A rare bronze statue of the Greek god Apollo was mysteriously recovered in the Gaza Strip, only to be seized by police and vanish almost immediately.
The discolored green-brown figure shows the youthful god of Greece standing upright on two muscular legs, with one arm being outstretched and with the palm of his hand held up. He has compact curly hair and one of his eyes is apparently inlaid with a blue stone iris.
A local fisherman says he scooped the 500-kilo-heavy god from the seabed last August and carried it home, unaware of the significance of his catch.
Upon briefly appearing on the online auction site eBay with a $500,000 price tag, the police from the Islamist group Hamas, who rule the isolated Palestinian territory, seized the Greek statue and launched an investigation into the affair.
Several archaeologists have already expressed their interest in studying the life-sized bronze statue, but the police cannot confirm when the finding might be put on display.
From what the archaeologists can tell from the provided pictures, it seems that Apollo was cast sometime between the 5th and the 1st century BC, making it at least 2,000 years old.
“It’s unique. In some ways I would say it’s priceless. It’s like people asking what the value of the Mona Lisa is,” said Jean-Michel de Tarragon, a historian with the French Biblical and Archaeological School of Jerusalem.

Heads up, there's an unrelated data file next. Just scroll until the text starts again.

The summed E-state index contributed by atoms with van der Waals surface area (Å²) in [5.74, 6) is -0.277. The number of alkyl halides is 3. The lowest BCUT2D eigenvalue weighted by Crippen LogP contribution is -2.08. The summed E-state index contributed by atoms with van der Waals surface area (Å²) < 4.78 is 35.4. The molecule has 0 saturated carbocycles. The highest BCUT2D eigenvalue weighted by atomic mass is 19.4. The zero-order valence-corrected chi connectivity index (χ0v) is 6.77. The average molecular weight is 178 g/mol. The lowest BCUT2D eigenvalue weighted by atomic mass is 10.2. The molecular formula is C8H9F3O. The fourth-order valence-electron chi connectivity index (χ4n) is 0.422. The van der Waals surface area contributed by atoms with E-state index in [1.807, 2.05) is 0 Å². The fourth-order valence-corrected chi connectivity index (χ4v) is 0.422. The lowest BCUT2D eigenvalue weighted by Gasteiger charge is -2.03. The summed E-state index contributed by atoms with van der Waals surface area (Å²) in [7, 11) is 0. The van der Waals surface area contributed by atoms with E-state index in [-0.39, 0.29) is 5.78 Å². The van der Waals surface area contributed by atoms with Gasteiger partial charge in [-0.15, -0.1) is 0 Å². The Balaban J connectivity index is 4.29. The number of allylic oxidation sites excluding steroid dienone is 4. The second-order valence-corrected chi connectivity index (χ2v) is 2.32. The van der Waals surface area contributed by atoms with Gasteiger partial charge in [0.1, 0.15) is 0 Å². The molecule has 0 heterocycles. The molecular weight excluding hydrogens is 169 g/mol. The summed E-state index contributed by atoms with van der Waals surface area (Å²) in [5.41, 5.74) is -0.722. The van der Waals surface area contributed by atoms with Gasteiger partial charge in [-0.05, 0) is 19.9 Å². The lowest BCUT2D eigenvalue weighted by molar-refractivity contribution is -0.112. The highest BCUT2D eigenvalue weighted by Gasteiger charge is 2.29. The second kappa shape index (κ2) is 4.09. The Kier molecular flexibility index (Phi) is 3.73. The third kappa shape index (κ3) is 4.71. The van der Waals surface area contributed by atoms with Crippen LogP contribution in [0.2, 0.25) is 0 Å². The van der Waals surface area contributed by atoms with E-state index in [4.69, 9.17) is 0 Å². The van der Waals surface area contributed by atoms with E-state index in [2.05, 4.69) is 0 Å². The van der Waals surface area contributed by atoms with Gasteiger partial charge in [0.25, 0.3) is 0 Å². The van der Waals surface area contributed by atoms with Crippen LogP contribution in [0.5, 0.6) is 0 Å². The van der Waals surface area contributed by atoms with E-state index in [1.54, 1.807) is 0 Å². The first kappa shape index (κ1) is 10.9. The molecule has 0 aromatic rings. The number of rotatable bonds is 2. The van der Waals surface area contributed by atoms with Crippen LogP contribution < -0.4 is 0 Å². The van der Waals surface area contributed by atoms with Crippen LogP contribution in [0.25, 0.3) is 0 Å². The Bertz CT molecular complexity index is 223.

“This couldn’t have been found on the seashore or in the sea. It is very clean,” he added, “as no signs of metal disfigurement or barnacles are visible, like the ones normally found on items plucked from water.”
According to the historian, finding the true location of the statue’s discovery is vital, because some 5,000 years of history lie beneath the sands of the Gaza Strip, which was ruled at various times by ancient Egyptians, Philistines, Romans, Byzantines and Crusaders.
Statues of Greek origin such as the Apollo would not have been held in isolation, meaning it might prove to be the tip of a historical iceberg, Tarragon said, adding that he hoped Hamas appreciated its potential importance.
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